Carolina Panthers quarterback Jimmy Clausen (2) prepares to throw a pass against the Chicago Bears in the first half of an NFL football game in Charlotte, N.C., Sunday, Oct. 10, 2010. (AP Photo/Rick Havner)
Updated: June 6, 2014 9:48AM
The Bears will audition four quarterbacks to back up Jay Cutler over the next two weeks, if not longer.
The latest addition is the most familiar face — former Notre Dame star Jimmy Clausen signed a one-year deal with the team Thursday.
Clausen said he felt “the healthiest I have been” since entering his junior year with the Fighting Irish.
“Extremely excited to be a part of the Bears organization,” he said. “Blessed to have this opportunity.”
He signed after an impressive showing Thursday at Halas Hall that included field work and a positive interview.
Only 26, Clausen has youth and starting experience on his side, along with mental toughness that comes from backing up star Cam Newton the last three seasons.
With a tight, accurate spiral, the 2010 second-round pick has a superior pedigree to Jordan Palmer, Jerrod Johnson and rookie David Fales.
Clausen has 10 career starts; the other three have zero.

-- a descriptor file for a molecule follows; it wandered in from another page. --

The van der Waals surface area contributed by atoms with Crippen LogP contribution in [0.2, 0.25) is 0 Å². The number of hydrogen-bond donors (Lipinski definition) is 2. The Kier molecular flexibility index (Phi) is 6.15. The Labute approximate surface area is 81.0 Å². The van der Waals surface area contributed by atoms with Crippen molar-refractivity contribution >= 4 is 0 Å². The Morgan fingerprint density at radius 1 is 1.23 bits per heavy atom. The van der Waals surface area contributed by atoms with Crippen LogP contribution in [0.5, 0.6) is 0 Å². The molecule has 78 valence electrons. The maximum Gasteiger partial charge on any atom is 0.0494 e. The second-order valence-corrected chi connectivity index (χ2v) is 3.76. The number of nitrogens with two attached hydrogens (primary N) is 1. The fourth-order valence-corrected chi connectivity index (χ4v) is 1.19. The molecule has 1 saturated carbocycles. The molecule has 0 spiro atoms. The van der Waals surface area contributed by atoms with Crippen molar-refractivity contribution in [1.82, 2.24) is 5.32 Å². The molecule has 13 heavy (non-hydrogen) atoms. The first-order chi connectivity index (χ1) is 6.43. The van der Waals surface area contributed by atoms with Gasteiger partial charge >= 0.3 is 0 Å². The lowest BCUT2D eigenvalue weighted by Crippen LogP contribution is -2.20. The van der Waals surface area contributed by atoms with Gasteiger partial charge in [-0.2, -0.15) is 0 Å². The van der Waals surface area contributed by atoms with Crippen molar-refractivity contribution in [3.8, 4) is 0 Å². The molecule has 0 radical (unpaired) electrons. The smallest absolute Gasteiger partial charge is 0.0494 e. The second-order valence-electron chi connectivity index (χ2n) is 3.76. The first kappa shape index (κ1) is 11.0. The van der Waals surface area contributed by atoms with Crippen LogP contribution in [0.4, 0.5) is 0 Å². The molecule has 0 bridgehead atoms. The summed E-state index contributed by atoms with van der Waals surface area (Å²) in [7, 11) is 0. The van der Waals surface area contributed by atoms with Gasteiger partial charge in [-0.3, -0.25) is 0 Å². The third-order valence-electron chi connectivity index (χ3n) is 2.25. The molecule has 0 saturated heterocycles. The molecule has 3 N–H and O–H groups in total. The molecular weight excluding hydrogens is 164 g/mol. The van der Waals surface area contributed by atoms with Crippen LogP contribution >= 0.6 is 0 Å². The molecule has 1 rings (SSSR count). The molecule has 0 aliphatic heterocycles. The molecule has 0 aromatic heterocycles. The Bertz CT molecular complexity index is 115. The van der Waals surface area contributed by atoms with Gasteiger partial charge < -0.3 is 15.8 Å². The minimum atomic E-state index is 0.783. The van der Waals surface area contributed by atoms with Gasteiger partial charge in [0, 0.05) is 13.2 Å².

The 6-2, 210-pounder has 1,558 career passing yards; Palmer has 59, the others zero.
But Clausen and the Bears’ three other backups share one thing — none has thrown a regular-season pass in the last three years.
Before the draft, coach Marc Trestman said the team would examine all possibilities when it came to reserve quarterbacks, which resulted in selecting Fales.
General manager Phil Emery said last month he was absolutely comfortable with Palmer as the team’s No. 2 quarterback. The team, however, has stressed competition.
After passing for 3,722 yards his junior year at Notre Dame, Clausen entered the 2010 draft and was picked No. 48 overall by the Panthers.
He started 10 games and appeared in three more as a rookie, completing 52.5 percent of his 299 attempts for three touchdowns and nine interceptions.
The Panthers went 2-14 and drafted Newton No. 1 overall the next year. Clausen never threw another regular-season pass.
He spent last season on injured reserve — he was waived but wasn’t claimed — after tearing the labrum in his throwing shoulder the last week of the preseason. Dr. James Andrews performed surgery in September.
His contract expired in March, making him a free agent. The Bears were happy with his health.
They won’t have much time with Clausen — four days of organized team activities and three days of veteran minicamp — before traveling to Bourbonnais in July, but Trestman is familiar with his work.
He tutored Clausen before the 2010 draft, running his pro day — in which he completed 57 of 59 passes — at Notre Dame.
Trestman liked him coming out of college. In his book, Trestman praised Clausen and Florida star Tim Tebow, who “I’m sure are headed for future NFL stardom.”
To make room, the Bears waived linebacker Lawrence Wilson.
Though the Bears will keep five quarterbacks through the veteran minicamp, the same might not be true for training camp, which starts July 24.